The \module{email} package provides some convenient encodings in its
 \module{Encoders} module.  These encoders are actually used by the
-\class{MIMEImage} and \class{MIMEText} class constructors to provide default
-encodings.  All encoder functions take exactly one argument, the
-message object to encode.  They usually extract the payload, encode
-it, and reset the payload to this newly encoded value.  They should also
-set the \mailheader{Content-Transfer-Encoding} header as appropriate.
+\class{MIMEAudio} and \class{MIMEImage} class constructors to provide default
+encodings.  All encoder functions take exactly one argument, the message
+object to encode.  They usually extract the payload, encode it, and reset the
+payload to this newly encoded value.  They should also set the
+\mailheader{Content-Transfer-Encoding} header as appropriate.
 
 Here are the encoding functions provided:
 

Index: emailexc.tex
===================================================================
RCS file: /cvsroot/python/python/dist/src/Doc/lib/emailexc.tex,v
retrieving revision 1.3
retrieving revision 1.4
diff -u -d -r1.3 -r1.4
--- emailexc.tex	1 Oct 2002 01:05:52 -0000	1.3
+++ emailexc.tex	3 Oct 2004 03:16:17 -0000	1.4
@@ -52,3 +52,36 @@
 if the \method{attach()} method is called on an instance of a class
 derived from \class{MIMENonMultipart} (e.g. \class{MIMEImage}).
 \end{excclassdesc}
+
+Here's the list of the defects that the \class{FeedParser} can find while
+parsing messages.  Note that the defects are added to the message where the
+problem was found, so for example, if a message nested inside a
+\mimetype{multipart/alternative} had a malformed header, that nested message
+object would have a defect, but the containing messages would not.
+
+All defect classes are subclassed from \class{email.Errors.MessageDefect}, but
+this class is \emph{not} an exception!
+
+\versionadded[All the defect classes were added]{2.4}
+
+\begin{itemize}
+\item \class{NoBoundaryInMultipartDefect} -- A message claimed to be a
+      multipart, but had no \mimetype{boundary} parameter.
+
+\item \class{StartBoundaryNotFoundDefect} -- The start boundary claimed in the
+      \mailheader{Content-Type} header was never found.
+
+\item \class{FirstHeaderLineIsContinuationDefect} -- The message had a
+      continuation line as its first header line.
+
+\item \class{MisplacedEnvelopeHeaderDefect} - A ``Unix From'' header was found
+      in the middle of a header block.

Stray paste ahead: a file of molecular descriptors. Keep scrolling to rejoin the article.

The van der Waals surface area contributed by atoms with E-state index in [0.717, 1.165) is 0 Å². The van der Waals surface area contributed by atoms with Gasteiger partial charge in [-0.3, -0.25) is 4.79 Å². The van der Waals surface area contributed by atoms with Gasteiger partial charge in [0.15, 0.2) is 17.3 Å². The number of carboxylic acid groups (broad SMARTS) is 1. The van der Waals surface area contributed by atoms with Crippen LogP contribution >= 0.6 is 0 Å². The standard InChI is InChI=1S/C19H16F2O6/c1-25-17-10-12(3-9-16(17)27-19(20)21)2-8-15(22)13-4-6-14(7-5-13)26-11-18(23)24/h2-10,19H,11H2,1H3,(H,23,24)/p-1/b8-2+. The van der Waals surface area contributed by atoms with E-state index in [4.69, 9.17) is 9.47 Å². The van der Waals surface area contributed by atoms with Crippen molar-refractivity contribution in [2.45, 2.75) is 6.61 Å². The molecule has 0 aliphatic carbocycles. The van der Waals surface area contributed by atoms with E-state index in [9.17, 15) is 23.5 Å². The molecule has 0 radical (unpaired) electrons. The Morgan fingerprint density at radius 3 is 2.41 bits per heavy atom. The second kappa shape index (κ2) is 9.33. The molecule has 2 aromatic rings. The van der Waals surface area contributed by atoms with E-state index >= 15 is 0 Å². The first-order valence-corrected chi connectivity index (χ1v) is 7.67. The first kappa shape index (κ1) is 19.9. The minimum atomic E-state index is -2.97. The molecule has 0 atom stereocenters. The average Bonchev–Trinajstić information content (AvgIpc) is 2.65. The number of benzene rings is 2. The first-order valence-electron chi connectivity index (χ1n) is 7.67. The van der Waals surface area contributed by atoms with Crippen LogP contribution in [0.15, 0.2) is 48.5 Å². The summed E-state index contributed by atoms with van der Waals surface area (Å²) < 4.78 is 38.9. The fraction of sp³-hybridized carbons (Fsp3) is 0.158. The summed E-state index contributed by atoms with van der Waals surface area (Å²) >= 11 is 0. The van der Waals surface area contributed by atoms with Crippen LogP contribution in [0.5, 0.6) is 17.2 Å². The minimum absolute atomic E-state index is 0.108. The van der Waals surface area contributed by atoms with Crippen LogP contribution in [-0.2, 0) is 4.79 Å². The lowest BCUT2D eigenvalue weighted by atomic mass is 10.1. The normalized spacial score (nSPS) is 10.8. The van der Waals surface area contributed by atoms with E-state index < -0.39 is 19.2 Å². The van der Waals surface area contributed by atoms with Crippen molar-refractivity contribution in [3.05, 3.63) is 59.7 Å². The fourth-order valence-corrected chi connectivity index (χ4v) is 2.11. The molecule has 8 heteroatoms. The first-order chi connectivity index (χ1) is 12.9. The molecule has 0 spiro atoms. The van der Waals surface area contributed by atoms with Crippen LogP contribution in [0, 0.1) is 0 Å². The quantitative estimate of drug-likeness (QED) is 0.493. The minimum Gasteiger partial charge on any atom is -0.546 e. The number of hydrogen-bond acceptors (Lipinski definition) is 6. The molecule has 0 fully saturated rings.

+
+\item \class{MalformedHeaderDefect} -- A header was found that was missing a
+      colon, or was otherwise malformed.
+
+\item \class{MultipartInvariantViolationDefect} -- A message claimed to be a
+      \mimetype{multipart}, but no subparts were found.  Note that when a
+      message has this defect, its \method{is_multipart()} method may return
+      false even though its content type claims to be \mimetype{multipart}.
+\end{itemize}

Index: emailmessage.tex
===================================================================
RCS file: /cvsroot/python/python/dist/src/Doc/lib/emailmessage.tex,v
retrieving revision 1.15
retrieving revision 1.16
diff -u -d -r1.15 -r1.16
--- emailmessage.tex	28 Sep 2004 02:56:45 -0000	1.15
+++ emailmessage.tex	3 Oct 2004 03:16:17 -0000	1.16
@@ -359,13 +359,16 @@
 \code{VALUE} to be encoded in the \code{us-ascii} charset.  You can
 usually ignore \code{LANGUAGE}.
 
-Your application should be prepared to deal with 3-tuple return
-values, and can convert the parameter to a Unicode string like so:
+If your application doesn't care whether the parameter was encoded as in
+\rfc{2231}, you can collapse the parameter value by calling
+\function{email.Utils.collapse_rfc2231_value()}, passing in the return value
+from \method{get_param()}.  This will return a suitably decoded Unicode string
+whn the value is a tuple, or the original string unquoted if it isn't.  For
+example:
 
 \begin{verbatim}
-param = msg.get_param('foo')
-if isinstance(param, tuple):
-    param = unicode(param[2], param[0] or 'us-ascii')
+rawparam = msg.get_param('foo')
+param = email.Utils.collapse_rfc2231_value(rawparam)
 \end{verbatim}
 
 In any case, the parameter value (either the returned string, or the
@@ -549,32 +552,21 @@
 set the \var{epilogue} to the empty string.
 \end{datadesc}
 
-\subsubsection{Deprecated methods}
-
-The following methods are deprecated in \module{email} version 2.
-They are documented here for completeness.
+\begin{datadesc}{defects}
+The \var{defects} attribute contains a list of all the problems found when
+parsing this message.  See \refmodule{email.Errors} for a detailed description
+of the possible parsing defects.
 
-\begin{methoddesc}[Message]{add_payload}{payload}
-Add \var{payload} to the message object's existing payload.  If, prior
-to calling this method, the object's payload was \code{None}
-(i.e. never before set), then after this method is called, the payload
-will be the argument \var{payload}.
+\versionadded{2.4}
+\end{datadesc}
 
-If the object's payload was already a list
-(i.e. \method{is_multipart()} returns \code{True}), then \var{payload} is
-appended to the end of the existing payload list.
+\subsubsection{Deprecated methods}
 
-For any other type of existing payload, \method{add_payload()} will
-transform the new payload into a list consisting of the old payload
-and \var{payload}, but only if the document is already a MIME
-multipart document.  This condition is satisfied if the message's
-\mailheader{Content-Type} header's main type is either
-\mimetype{multipart}, or there is no \mailheader{Content-Type}